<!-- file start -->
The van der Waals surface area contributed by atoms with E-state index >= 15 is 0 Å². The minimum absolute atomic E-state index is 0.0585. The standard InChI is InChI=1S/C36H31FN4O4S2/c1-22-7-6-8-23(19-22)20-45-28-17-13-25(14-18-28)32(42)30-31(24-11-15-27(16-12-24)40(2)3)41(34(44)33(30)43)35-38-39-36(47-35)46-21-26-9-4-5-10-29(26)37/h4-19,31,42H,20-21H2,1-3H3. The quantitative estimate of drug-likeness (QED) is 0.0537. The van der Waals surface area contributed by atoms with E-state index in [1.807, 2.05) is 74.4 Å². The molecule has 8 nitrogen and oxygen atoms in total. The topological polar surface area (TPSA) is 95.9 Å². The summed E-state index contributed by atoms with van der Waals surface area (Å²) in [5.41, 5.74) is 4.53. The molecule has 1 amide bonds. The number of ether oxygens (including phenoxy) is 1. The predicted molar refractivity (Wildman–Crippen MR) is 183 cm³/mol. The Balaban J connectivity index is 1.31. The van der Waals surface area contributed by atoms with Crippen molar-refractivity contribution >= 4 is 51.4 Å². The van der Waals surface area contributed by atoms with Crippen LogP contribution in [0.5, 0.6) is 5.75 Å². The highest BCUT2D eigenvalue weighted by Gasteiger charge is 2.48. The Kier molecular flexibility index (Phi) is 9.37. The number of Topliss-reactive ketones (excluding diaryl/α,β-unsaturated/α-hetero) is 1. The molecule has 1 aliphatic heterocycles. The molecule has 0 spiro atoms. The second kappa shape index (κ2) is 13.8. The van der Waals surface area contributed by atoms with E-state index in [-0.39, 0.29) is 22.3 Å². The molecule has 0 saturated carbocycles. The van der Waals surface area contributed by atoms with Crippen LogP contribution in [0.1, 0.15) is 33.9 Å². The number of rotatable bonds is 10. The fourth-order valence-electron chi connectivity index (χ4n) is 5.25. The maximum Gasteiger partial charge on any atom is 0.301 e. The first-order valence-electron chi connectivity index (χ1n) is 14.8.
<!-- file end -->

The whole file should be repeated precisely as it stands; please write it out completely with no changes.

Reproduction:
The van der Waals surface area contributed by atoms with E-state index >= 15 is 0 Å². The minimum absolute atomic E-state index is 0.0585. The standard InChI is InChI=1S/C36H31FN4O4S2/c1-22-7-6-8-23(19-22)20-45-28-17-13-25(14-18-28)32(42)30-31(24-11-15-27(16-12-24)40(2)3)41(34(44)33(30)43)35-38-39-36(47-35)46-21-26-9-4-5-10-29(26)37/h4-19,31,42H,20-21H2,1-3H3. The quantitative estimate of drug-likeness (QED) is 0.0537. The van der Waals surface area contributed by atoms with E-state index in [1.807, 2.05) is 74.4 Å². The molecule has 8 nitrogen and oxygen atoms in total. The topological polar surface area (TPSA) is 95.9 Å². The summed E-state index contributed by atoms with van der Waals surface area (Å²) in [5.41, 5.74) is 4.53. The molecule has 1 amide bonds. The number of ether oxygens (including phenoxy) is 1. The predicted molar refractivity (Wildman–Crippen MR) is 183 cm³/mol. The Balaban J connectivity index is 1.31. The van der Waals surface area contributed by atoms with Crippen molar-refractivity contribution >= 4 is 51.4 Å². The van der Waals surface area contributed by atoms with Crippen LogP contribution in [0.5, 0.6) is 5.75 Å². The highest BCUT2D eigenvalue weighted by Gasteiger charge is 2.48. The Kier molecular flexibility index (Phi) is 9.37. The number of Topliss-reactive ketones (excluding diaryl/α,β-unsaturated/α-hetero) is 1. The molecule has 1 aliphatic heterocycles. The molecule has 0 spiro atoms. The second kappa shape index (κ2) is 13.8. The van der Waals surface area contributed by atoms with E-state index in [-0.39, 0.29) is 22.3 Å². The molecule has 0 saturated carbocycles. The van der Waals surface area contributed by atoms with Crippen LogP contribution in [0.1, 0.15) is 33.9 Å². The number of rotatable bonds is 10. The fourth-order valence-electron chi connectivity index (χ4n) is 5.25. The maximum Gasteiger partial charge on any atom is 0.301 e. The first-order valence-electron chi connectivity index (χ1n) is 14.8.